Calgary on the verge of collapse as mayor threatens to turn off the taps

Water could run dry in the city's taps and nobody knows why as Calgary declares state of emergency for 1.7 million residents. Is it as dire as it seems or a case of bad governance?

Remove Ads

Calgary's mayor Jyoti Gondek declared a state of local emergency days after a crucial feeder main pipe which supplied over half of the city’s clean water burst suddenly without any warning or explanation.

Water supply for 1.7 million people, local businesses and city infrastructure like schools and hospitals, could spontaneously collapse, and so far there’s been more questions than answers.

Roughly two weeks ago on June 5, a water main pipe feeding Calgary with 60% of its total clean water, coming from the Bearspaw Water Treatment Plant suddenly burst.

This caused flooding in the surrounding area, temporary loss of water for residents and businesses, and serious pressure on the city’s entire water infrastructure, putting at risk treated water supply for the region. Emergency broadcasting ensued.

The community of Bowness just east of the incident was hardest hit, facing a boil water advisory that residents say came too late. Rebel News interviewed Bowness locals to get their take on the situation.

Accountability, infrastructure and the City of Calgary itself, might be at stake, and there are three key areas of focus: The water main break and repairs, the integrity of our remaining infrastructure now under added stress and the effects this has on Calgarians and their business.

The first key concern is the feeder main water pipe that burst, why it happened and how it was allowed to happen.

After the pipe burst construction crews moved in to begin the 24/7 repair job that continues currently. Beginning with digging up the old pipe in order to fix the damaged area, the situation was expected to last days, then 5-7 days and then on the 9th day after the incident a robotic survey of that particular pipe showed 5 more failure points in need of immediate repair before the water main could be put back in service, requiring 3-5 additional weeks from June 14.

Once news of delays broke, the mayor put Calgary in a state of local emergency, supposedly only to access private property and hasten construction. This meant more roadway blockages within the area and prolonged strain on Calgary’s water infrastructure. But the most important question here is, why did it happen?

How did a key feeder main pipe that supplies 60% of the water to 1.7 million people suddenly burst underground leaving the remaining infrastructure struggling to supply water to Calgarians, businesses and other facilities like hospitals?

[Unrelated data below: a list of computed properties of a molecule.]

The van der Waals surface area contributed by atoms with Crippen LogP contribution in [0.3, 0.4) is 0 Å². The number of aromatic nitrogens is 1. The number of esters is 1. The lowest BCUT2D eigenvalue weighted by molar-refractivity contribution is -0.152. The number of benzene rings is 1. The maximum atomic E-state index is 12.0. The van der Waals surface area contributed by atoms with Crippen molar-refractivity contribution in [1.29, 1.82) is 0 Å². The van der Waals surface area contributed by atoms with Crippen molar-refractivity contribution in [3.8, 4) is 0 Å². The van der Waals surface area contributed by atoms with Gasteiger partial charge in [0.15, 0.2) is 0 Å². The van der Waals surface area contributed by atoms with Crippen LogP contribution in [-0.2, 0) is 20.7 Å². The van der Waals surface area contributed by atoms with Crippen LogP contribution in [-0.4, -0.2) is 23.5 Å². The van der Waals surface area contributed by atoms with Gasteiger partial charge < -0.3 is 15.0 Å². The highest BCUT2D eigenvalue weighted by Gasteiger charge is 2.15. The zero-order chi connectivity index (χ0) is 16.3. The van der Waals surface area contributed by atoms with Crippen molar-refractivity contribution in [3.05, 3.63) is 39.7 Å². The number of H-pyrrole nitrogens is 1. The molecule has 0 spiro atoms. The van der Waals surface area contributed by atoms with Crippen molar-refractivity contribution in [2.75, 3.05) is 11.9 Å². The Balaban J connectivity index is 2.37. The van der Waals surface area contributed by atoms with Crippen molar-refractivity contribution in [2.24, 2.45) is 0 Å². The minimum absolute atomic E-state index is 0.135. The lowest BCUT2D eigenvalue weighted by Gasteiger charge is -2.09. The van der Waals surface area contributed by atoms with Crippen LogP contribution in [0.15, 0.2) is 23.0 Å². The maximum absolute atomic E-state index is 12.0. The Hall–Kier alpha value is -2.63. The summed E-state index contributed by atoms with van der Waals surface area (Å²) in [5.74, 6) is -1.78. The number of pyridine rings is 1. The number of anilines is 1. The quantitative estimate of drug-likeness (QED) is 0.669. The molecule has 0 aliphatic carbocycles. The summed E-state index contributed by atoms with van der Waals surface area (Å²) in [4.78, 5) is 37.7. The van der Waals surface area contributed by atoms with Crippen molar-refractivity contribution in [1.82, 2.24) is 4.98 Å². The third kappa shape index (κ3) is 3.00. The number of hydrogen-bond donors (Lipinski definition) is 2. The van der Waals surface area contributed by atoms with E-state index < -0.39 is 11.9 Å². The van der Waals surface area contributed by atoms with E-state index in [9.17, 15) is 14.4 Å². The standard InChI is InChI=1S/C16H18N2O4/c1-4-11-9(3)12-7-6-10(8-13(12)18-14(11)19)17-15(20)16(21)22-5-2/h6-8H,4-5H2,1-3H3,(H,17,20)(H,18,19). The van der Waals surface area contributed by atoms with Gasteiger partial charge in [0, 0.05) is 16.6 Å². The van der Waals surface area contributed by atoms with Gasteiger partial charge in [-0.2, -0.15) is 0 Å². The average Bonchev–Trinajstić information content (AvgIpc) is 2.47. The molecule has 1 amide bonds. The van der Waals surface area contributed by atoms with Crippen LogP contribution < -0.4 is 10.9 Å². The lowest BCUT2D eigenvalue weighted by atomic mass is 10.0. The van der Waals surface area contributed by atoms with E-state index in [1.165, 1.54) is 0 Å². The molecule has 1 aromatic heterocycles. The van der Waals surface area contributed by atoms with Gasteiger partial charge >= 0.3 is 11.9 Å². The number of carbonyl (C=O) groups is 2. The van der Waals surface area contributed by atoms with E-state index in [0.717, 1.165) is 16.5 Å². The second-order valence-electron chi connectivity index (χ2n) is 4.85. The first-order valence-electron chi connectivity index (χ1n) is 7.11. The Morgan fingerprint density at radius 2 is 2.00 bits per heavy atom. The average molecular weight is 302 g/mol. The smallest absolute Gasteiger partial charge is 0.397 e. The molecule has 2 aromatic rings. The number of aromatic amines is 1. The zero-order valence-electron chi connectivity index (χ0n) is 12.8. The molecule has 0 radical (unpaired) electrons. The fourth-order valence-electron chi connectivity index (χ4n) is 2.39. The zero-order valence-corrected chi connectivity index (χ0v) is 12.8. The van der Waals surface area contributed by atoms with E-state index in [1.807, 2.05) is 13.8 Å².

This 11km pipe is only 49 years old and was installed in 1975, supposedly built to last a century before needing replacement and apparently had passed inspections and monitoring up until now.

They do mention minor work had taken place earlier this year and more was planned for December along with further inspection, but until the point this crucial feeder main mysteriously popped, they were not expecting it. Detection methods like acoustics monitoring failed and they still don’t know why it happened.

This leaves Calgary’s remaining infrastructure stability and accountability measures in question, as well as whether they can even perform or even identify an effective repair job considering they don’t know the cause of failure. This also raises concern as to whether similar issues may arise in other Canadian cities, especially considering Calgary is supposed to have one of the better systems out there. Apparently warning signs were present from 20 years ago, but this city administration was evidently not paying attention.

The second key concern is Calgary’s remaining water infrastructure and whether it can sustain the remaining clean water flow for this extended period of time.

After this crucial pipe snapped underground, the Bearspaw plant was cut off from the city. All of Calgary’s tap water was and continues to only be supplied by the Glenmore Water Treatment Plant which normally only supplies 40%.

This facility began operating at maximum capacity since the burst and is our only remaining source of accessible treated water, now expected to operate overtime for 3-5 more weeks, atop the two weeks that have passed.

Questions remain as to whether this facility can handle the stresses of extended maximum use without experiencing failure, and whether the quality of drinking water supplied through this treatment facility has reduced to compensate for current demand needs, such as by increased use of cleaning agents or by shortening parts of the process.

I can tell you personally my tap water now suddenly smells like chlorine, and I’d like transparent communications and the details on changes that are actually being made to the treated water countless Calgarians are drinking on a daily basis.

As well, the still undisclosed nature of how the original pipe was able to spontaneously burst without prior indicators calls into question the quality and review methods of all remaining water pipes in the city, even more now as the system is being stressed by the redirection of water at altering speeds on mass to resupply affected areas and maintain active water use, creating a risk of further serious water main breaks across the city.